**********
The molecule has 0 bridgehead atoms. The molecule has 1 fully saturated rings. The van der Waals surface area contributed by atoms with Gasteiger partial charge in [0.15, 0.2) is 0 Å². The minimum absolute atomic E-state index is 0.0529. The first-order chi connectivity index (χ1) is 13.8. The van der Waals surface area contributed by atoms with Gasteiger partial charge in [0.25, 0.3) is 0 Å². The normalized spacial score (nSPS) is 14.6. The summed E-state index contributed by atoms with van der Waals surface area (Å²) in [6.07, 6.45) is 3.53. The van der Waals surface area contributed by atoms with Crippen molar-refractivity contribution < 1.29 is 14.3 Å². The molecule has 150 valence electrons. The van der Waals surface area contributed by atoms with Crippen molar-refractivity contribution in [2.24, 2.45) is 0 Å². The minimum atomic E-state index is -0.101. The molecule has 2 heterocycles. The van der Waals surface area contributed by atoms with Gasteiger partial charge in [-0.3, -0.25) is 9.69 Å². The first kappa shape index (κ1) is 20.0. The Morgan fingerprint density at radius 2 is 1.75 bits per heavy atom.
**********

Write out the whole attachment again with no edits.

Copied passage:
The molecule has 0 bridgehead atoms. The molecule has 1 fully saturated rings. The van der Waals surface area contributed by atoms with Gasteiger partial charge in [0.15, 0.2) is 0 Å². The minimum absolute atomic E-state index is 0.0529. The first-order chi connectivity index (χ1) is 13.8. The van der Waals surface area contributed by atoms with Gasteiger partial charge in [0.25, 0.3) is 0 Å². The normalized spacial score (nSPS) is 14.6. The summed E-state index contributed by atoms with van der Waals surface area (Å²) in [6.07, 6.45) is 3.53. The van der Waals surface area contributed by atoms with Crippen molar-refractivity contribution < 1.29 is 14.3 Å². The molecule has 150 valence electrons. The van der Waals surface area contributed by atoms with Crippen molar-refractivity contribution in [2.24, 2.45) is 0 Å². The minimum atomic E-state index is -0.101. The molecule has 2 heterocycles. The van der Waals surface area contributed by atoms with Gasteiger partial charge in [-0.3, -0.25) is 9.69 Å². The first kappa shape index (κ1) is 20.0. The Morgan fingerprint density at radius 2 is 1.75 bits per heavy atom.